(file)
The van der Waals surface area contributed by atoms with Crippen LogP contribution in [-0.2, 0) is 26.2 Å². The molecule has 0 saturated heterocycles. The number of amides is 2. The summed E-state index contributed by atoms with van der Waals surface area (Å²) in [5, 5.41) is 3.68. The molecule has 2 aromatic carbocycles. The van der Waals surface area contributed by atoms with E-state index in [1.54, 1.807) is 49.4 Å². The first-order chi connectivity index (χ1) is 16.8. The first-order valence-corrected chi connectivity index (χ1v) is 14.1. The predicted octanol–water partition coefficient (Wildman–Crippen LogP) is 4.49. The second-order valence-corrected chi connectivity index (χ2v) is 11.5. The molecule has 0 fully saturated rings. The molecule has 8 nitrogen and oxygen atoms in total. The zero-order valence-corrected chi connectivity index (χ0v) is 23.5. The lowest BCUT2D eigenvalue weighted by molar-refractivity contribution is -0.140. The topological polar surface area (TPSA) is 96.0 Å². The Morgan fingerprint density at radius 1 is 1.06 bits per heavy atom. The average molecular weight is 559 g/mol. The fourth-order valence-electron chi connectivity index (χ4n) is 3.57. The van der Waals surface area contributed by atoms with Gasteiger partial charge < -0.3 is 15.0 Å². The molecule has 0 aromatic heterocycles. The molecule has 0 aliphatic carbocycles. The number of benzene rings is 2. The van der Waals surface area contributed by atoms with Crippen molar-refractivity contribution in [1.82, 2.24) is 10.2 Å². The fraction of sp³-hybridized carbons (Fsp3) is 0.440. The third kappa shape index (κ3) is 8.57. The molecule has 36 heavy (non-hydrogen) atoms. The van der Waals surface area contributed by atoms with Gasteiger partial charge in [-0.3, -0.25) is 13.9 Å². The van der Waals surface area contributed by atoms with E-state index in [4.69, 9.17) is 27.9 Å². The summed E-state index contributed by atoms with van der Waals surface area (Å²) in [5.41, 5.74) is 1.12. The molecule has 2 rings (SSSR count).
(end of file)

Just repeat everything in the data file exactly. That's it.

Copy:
The van der Waals surface area contributed by atoms with Crippen LogP contribution in [-0.2, 0) is 26.2 Å². The molecule has 0 saturated heterocycles. The number of amides is 2. The summed E-state index contributed by atoms with van der Waals surface area (Å²) in [5, 5.41) is 3.68. The molecule has 2 aromatic carbocycles. The van der Waals surface area contributed by atoms with E-state index in [1.54, 1.807) is 49.4 Å². The first-order chi connectivity index (χ1) is 16.8. The first-order valence-corrected chi connectivity index (χ1v) is 14.1. The predicted octanol–water partition coefficient (Wildman–Crippen LogP) is 4.49. The second-order valence-corrected chi connectivity index (χ2v) is 11.5. The molecule has 0 fully saturated rings. The molecule has 8 nitrogen and oxygen atoms in total. The zero-order valence-corrected chi connectivity index (χ0v) is 23.5. The lowest BCUT2D eigenvalue weighted by molar-refractivity contribution is -0.140. The topological polar surface area (TPSA) is 96.0 Å². The Morgan fingerprint density at radius 1 is 1.06 bits per heavy atom. The average molecular weight is 559 g/mol. The fourth-order valence-electron chi connectivity index (χ4n) is 3.57. The van der Waals surface area contributed by atoms with Gasteiger partial charge < -0.3 is 15.0 Å². The molecule has 0 aromatic heterocycles. The molecule has 0 aliphatic carbocycles. The number of benzene rings is 2. The van der Waals surface area contributed by atoms with Crippen molar-refractivity contribution in [1.82, 2.24) is 10.2 Å². The fraction of sp³-hybridized carbons (Fsp3) is 0.440. The third kappa shape index (κ3) is 8.57. The molecule has 36 heavy (non-hydrogen) atoms. The van der Waals surface area contributed by atoms with Gasteiger partial charge in [-0.3, -0.25) is 13.9 Å². The van der Waals surface area contributed by atoms with E-state index in [4.69, 9.17) is 27.9 Å². The summed E-state index contributed by atoms with van der Waals surface area (Å²) in [5.41, 5.74) is 1.12. The molecule has 2 rings (SSSR count).